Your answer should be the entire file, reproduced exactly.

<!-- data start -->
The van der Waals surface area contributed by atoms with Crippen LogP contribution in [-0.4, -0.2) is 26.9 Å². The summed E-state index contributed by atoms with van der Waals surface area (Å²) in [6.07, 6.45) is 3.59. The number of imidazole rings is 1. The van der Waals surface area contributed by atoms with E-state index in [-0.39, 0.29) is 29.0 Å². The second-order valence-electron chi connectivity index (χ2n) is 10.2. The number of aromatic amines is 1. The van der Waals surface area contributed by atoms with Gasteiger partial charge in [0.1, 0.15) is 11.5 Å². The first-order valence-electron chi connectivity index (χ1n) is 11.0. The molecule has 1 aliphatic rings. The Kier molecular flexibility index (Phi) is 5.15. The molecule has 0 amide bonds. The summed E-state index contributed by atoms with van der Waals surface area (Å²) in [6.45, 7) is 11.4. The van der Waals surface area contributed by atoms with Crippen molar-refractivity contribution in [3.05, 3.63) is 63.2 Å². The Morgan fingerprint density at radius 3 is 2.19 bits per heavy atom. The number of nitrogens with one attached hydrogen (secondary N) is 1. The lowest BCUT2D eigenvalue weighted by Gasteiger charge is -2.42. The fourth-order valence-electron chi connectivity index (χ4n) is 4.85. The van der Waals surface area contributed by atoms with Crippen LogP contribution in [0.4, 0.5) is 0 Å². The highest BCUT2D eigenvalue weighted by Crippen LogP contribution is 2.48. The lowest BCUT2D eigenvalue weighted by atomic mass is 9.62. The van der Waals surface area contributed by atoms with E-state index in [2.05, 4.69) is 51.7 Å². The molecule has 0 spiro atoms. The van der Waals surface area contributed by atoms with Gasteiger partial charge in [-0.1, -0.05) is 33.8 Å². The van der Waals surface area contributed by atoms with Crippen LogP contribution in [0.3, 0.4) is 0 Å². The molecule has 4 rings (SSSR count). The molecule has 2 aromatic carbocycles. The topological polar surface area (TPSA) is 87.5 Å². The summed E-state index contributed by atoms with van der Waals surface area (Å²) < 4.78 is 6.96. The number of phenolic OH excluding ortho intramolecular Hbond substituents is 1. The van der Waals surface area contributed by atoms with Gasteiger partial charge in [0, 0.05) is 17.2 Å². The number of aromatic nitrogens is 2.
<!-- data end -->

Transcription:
The van der Waals surface area contributed by atoms with Crippen LogP contribution in [-0.4, -0.2) is 26.9 Å². The summed E-state index contributed by atoms with van der Waals surface area (Å²) in [6.07, 6.45) is 3.59. The number of imidazole rings is 1. The van der Waals surface area contributed by atoms with E-state index in [-0.39, 0.29) is 29.0 Å². The second-order valence-electron chi connectivity index (χ2n) is 10.2. The number of aromatic amines is 1. The van der Waals surface area contributed by atoms with Gasteiger partial charge in [0.1, 0.15) is 11.5 Å². The first-order valence-electron chi connectivity index (χ1n) is 11.0. The molecule has 1 aliphatic rings. The Kier molecular flexibility index (Phi) is 5.15. The molecule has 0 amide bonds. The summed E-state index contributed by atoms with van der Waals surface area (Å²) in [6.45, 7) is 11.4. The van der Waals surface area contributed by atoms with Crippen molar-refractivity contribution in [3.05, 3.63) is 63.2 Å². The Morgan fingerprint density at radius 3 is 2.19 bits per heavy atom. The number of nitrogens with one attached hydrogen (secondary N) is 1. The lowest BCUT2D eigenvalue weighted by Gasteiger charge is -2.42. The fourth-order valence-electron chi connectivity index (χ4n) is 4.85. The van der Waals surface area contributed by atoms with Crippen LogP contribution in [0.4, 0.5) is 0 Å². The highest BCUT2D eigenvalue weighted by Crippen LogP contribution is 2.48. The lowest BCUT2D eigenvalue weighted by atomic mass is 9.62. The van der Waals surface area contributed by atoms with E-state index in [2.05, 4.69) is 51.7 Å². The molecule has 0 spiro atoms. The van der Waals surface area contributed by atoms with Gasteiger partial charge in [-0.1, -0.05) is 33.8 Å². The van der Waals surface area contributed by atoms with Crippen LogP contribution in [0.3, 0.4) is 0 Å². The molecule has 4 rings (SSSR count). The molecule has 2 aromatic carbocycles. The topological polar surface area (TPSA) is 87.5 Å². The summed E-state index contributed by atoms with van der Waals surface area (Å²) < 4.78 is 6.96. The number of phenolic OH excluding ortho intramolecular Hbond substituents is 1. The van der Waals surface area contributed by atoms with Gasteiger partial charge in [0, 0.05) is 17.2 Å². The number of aromatic nitrogens is 2.